With such a liberal Democratic and Hollywood pedigree, it’s hardly surprising the intro’s “one-minute” history is decidedly Democratic. Excluding Democrat Douglas, whose words overlay the video, the 33 history clips include 6 of Kennedys, Roosevelt, and Obama, and 1 of Reagan. The 9/11 coverage shows rescue workers raising the flag, but nothing of Bush 43 and his bullhorn. In fact, there is no Bush 43 or Bush 41 anywhere, and no Iraq or Afghanistan or Kuwait or war on terror. But of course Katrina is present, Bush’s permanent albatross.

There are 6 clips of history associated with Roosevelt—depression and war—6 more clips associated with African Americans and civil rights (certainly appropriate given black domination of professional football), and 2 relating to women’s drive for equality. These two sets cover standard Democratic themes. The clip “Why?” with John Lennon’s picture seems anti-gun, a past liberal cause. Less partisan clips show immigrants arriving in New York, the Berlin Wall going down, the Challenger shuttle prior to blow-up (part of the “struggle” narrative—nothing of Reagan’s much-praised post-Challenger speech), and astronauts on the Moon.

Taken together, what does the intro say? To me, it tells us that under the leadership of mostly Democrats, we struggled to overcome depression, war, segregation, and male chauvinism. Now, narrator Douglas says, we have a “chance for one night to believe.”

Believe what?

My answer: believe that in spite of what “they” constantly do to disrupt our “dream,” America can return to the Roosevelt-initiated drive toward full equality, toward the day when wealth is more equitably distributed, when we have no poor and everyone is middle class. We come together for something bigger than a game. We come together to take care of each other, especially looking out for our poor and black (11 clips, counting Katrina, out of the non-presidential 26).

That’s my take. Judge for yourself. Hollywood does these visuals well.

Saturday, February 05, 2011

Wealth of Nations

Adam Smith — one of the founders of modern economics — recognized clearly that a poor distribution of wealth could undermine the free market system, noting that: “The disposition to admire, and almost to worship, the rich and the powerful and … neglect persons of poor and mean condition…is the great and most universal cause of the corruption of our moral sentiments.” This was over 250 years ago. In today’s world, these problems are magnified under the lens of globalization.

--Dominique Strauss-Kahn,
Managing Director, International Monetary Fund

Smith isn’t around to defend himself, having died 220 years ago. Instead, Peter Foster of Canada’s Financial Post, on Smith’s behalf, takes on Strauss-Kahn. Never mind that the corrupt “rich” that Smith targeted weren’t entrepreneurs, but rather “aristocrats who lived off the backs of agricultural peasants.” Foster points out that the concept of government-engineered wealth redistribution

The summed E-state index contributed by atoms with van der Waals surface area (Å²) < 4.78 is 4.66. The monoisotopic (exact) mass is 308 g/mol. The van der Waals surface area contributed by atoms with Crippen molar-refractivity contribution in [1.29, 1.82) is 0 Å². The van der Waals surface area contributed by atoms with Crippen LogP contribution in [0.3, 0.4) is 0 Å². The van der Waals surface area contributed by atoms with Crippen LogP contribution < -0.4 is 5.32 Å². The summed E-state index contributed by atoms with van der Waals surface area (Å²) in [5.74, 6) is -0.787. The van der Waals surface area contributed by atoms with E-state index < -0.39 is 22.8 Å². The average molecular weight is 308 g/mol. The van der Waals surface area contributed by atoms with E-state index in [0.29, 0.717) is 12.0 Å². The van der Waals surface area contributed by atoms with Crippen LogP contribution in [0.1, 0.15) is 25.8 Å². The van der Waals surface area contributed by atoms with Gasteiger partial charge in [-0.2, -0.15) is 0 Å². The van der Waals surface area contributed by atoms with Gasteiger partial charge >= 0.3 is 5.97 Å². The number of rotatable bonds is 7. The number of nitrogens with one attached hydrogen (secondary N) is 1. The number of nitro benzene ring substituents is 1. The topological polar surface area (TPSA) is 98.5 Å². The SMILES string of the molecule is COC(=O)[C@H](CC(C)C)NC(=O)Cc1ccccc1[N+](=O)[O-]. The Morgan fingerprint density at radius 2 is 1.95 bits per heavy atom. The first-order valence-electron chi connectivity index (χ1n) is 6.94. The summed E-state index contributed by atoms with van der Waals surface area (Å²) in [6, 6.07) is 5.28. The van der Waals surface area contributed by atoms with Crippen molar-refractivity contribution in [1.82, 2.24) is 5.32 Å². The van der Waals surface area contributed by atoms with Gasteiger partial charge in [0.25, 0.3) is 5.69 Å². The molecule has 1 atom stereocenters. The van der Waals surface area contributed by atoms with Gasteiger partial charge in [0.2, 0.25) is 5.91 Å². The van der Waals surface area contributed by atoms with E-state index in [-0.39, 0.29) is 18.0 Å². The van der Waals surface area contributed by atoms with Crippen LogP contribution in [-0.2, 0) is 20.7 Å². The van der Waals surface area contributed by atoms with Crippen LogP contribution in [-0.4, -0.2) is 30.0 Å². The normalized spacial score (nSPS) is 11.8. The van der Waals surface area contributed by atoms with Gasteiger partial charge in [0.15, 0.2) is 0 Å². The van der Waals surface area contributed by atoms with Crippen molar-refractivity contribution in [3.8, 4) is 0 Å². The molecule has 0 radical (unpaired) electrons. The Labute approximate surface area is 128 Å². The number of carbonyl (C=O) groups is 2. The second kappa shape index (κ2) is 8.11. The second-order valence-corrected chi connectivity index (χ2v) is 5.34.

was utterly alien both to Smith’s political times and his own moral inclinations. Smith lived in an age of personal responsibility. . . The key to improvement was the universal desire to “better one’s condition” under a regime of secure property rights and minimal government. The division of labour, free trade, and the “natural order” of the market would do the rest.

most bizarre . . . is the suggestion that [Smith] might be more concerned about . . . inequality than the actual condition of the current “poor.” Smith . . . noted that even the poor people of his own day, thanks to the unacknowledged wonders of the Invisible Hand, lived better than had kings of previous times. That’s because they had access — via work — to coats, shoes, kitchen utensils and the odd sack of oatmeal.
Today’s “poor” make Strauss-Kahn’s hijacking of Smith’s poor even more bizarre:
of Americans officially designated as “poor,” 99% have electricity, running water, flush toilets and a refrigerator; 95% have a television, 88% a telephone, 71% a car and 70% air-conditioning. Cornelius Vanderbilt had none of these.
And globally,
in 2005, compared with 1955, the average human being . . . earned three times as much money (corrected for inflation), ate one-third more calories of food, buried one-third as many of her children and could expect to live one-third longer.… She was more likely to be literate and to have finished school. She was more likely to own a telephone, a flush toilet, a refrigerator and a bicycle.… It is, by any standard, an astonishing human achievement.
In the same vein, the Hoover Institution’s Thomas Sowell recently dug into one of the progressives favorite statistical sets, the one showing how much wealth the top 20% of American households possess, compared to the bottom 20%. Sowell brought out two points I’d never heard before: